116 3rd St SE
Cedar Rapids, Iowa 52401
IOWA CITY — Bright-colored tutus and art made from a pittance. Giant cardboard heads and giant dressed kittens.
Indigo goddesses and doilies deployed — these are a few things that bring these folks joy.
Welcome to the Joy March, a quarterly parade of artists, free spirits and anyone who wants to spread the powerful effects of uninhibited joy for 30 minutes around the streets of Iowa City.
Started on Inauguration Day in January 2021 by a group at Public Space ONE (PS1), the march every three months was borne out of the darkness of the pandemic, social unrest and political turmoil. With each gathering, the Joy March has made a point of weaponizing joy in an act of “guerrilla joyfare.” Every three months, new community members from near and far come together to make a scene that draws attention.
“It gives me an opportunity every three months to forget about the news, forget about everything else and focus on creating this weird experience and doing something I wouldn’t normally do,” said Jenny Gringer, one of the founders of the Joy March. “(It’s) using (joy) as a way to liberate other people to have permission to be free and engaged. … It’s a hard time to feel joyful.”
What started as a small group making a distraction has since grown to an average size of two or three dozen people both from Iowa City and other parts of Iowa and surrounding states. This month, a group came from Oskaloosa. Previous events have seen groups come from Madison and Des Moines for an event that’s shorter than their drove over.
Each participant, whether they’re wearing a custom-made costume or civilian clothing, is “an artist in their own right” taking the opportunity to experiment with new mediums.
But that artistry isn’t on display just to look pretty — it’s there to energize and empower. Here, joy isn’t just a warm, fuzzy feeling — it’s a tool to secure freedom.
“Making a public spectacle is liberating,” Gringer said. “I’ve got to light a light in this world. I don’t have all the answers, but I’m going to do something light.”
What: Joy March
When: 1 p.m. Sept. 11.
Where: Starts in front of the Public Space One building, 229 N. Gilbert St., Iowa City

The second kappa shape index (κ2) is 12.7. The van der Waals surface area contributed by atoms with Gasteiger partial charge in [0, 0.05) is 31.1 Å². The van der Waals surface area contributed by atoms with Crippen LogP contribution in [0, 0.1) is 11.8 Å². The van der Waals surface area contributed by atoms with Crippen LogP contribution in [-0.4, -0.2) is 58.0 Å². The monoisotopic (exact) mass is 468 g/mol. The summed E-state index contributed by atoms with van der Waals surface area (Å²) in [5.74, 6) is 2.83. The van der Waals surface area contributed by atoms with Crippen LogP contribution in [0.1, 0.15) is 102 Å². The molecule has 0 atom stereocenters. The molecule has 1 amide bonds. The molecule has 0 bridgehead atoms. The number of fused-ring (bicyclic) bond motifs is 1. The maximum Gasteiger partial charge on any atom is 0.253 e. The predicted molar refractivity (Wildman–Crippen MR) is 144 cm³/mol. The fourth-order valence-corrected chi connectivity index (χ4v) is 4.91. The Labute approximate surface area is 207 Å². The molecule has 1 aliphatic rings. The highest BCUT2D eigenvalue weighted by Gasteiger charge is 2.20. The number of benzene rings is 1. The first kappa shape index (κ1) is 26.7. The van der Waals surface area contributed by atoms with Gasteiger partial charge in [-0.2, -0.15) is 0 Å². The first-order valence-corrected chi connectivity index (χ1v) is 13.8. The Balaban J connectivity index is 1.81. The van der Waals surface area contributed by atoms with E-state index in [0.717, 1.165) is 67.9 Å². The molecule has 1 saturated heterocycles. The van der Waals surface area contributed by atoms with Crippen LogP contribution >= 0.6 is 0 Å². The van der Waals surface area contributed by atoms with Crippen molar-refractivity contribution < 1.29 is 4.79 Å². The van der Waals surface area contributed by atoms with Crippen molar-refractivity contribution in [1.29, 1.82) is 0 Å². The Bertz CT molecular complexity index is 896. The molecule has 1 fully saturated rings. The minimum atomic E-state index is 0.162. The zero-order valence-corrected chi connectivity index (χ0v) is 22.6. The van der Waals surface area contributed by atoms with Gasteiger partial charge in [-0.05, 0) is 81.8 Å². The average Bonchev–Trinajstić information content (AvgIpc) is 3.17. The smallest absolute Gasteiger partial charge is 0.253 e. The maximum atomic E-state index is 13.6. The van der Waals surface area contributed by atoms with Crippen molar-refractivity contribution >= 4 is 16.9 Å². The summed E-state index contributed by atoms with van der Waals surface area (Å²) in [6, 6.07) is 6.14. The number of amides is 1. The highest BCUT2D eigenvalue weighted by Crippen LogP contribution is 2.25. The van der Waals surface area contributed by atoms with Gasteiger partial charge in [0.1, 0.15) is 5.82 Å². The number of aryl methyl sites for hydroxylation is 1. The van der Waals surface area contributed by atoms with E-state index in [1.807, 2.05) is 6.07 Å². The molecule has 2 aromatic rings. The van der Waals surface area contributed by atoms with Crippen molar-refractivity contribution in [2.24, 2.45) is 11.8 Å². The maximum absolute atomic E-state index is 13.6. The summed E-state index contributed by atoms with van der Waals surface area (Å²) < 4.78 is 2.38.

Details: Anyone is welcome to watch or participate. The theme for September is planned to match the tone set by “Prompt for the Planet: Community Creates,” a showcase at The Englert Theatre. Responding to poet Amanda Gorman’s prompt, the eco-cabaret will feature dancers, musicians and poets teaching simple ways to be environmentally friendly.
For more information: PublicSpaceOne.com
Emily Jalinsky, the usual grand marshal of the parade, usually leads soldiers of happiness dressed in her “Goddess Dadaist” costume, a fantasy of indigo appliqued fabric and doilies inspired by the Dadaism movement of the 1920s that responded to war and social unrest.
Keeping a beat, she encourages any type of noisemakers to accompany a simple refrain. As pedestrians gawk and pull out their phones to take videos, she leads with one word: “Joy!”
“We need to become aware of the importance of keeping joy alive, despite more trauma that we experience as we (age,)” Jalinsky said. “This is why I make art — it’s because of the hardships that we need to keep showing up and finding joy and art and music in the absurdity.”
To her, joy means feeling free to be happy, no matter what’s going on around her. After struggling with some medical conditions since age 13, finding a balance that keeps her at peace is something that has become increasingly important.
Through camaraderie built on the range of eccentricities presented at each march, she taps into her sense of childlike awe as she brings her own creativity and marvels at other creations. When the print maker and mixed media artist finds joy, she wants to spread it to others, too.
Inspiration from the tradition still going strong has led to some unusual creations. This year, Amber Morris, an education program manager for the Iowa Children’s Museum, made a sparkly parody of a pop idol who brings her joy.
In a giant cardboard head, she sometimes marches through the streets as one of her favorite drag queens, Katya Zamolodchidkova. Accompanying her is another giant head that resembles Trixie Mattel, Katya’s co-star from “Rupaul’s Drag Race.”
Inspired by Wayne White, a painter and puppeteer known for the props he made for Pee-wee’s Playhouse, the gigantic but silent heads took months to create with cardboard, fabric, the inner-workings of hula hoops and lots of hot glue.
At 5-foot-5, the giant heads obscure most of Morris’ body, down to the knees, as she navigates the streets with partial vision through two eye holes. Creations like these reinvigorate her passion as an artist.
“It’s just a nice excuse to make something,” she said. “Sometimes, I need a deadline. With joy, you can’t really argue with that.”
At 40, the Iowa City resident defines joy as a contagious form of happiness that transforms her when she puts the head on. After the anticipation builds during the informal parade staging, she spreads the burst of happiness that accumulates quickly.
“You kind of become a different person. You can dance around maybe a little freer than you did before,” Morris said.
With a sense of community as big as the puppets and heads, the march gives participants the chance to be part of something bigger than the sum of their parts.
Comments: (319) 398-8340; email@example.com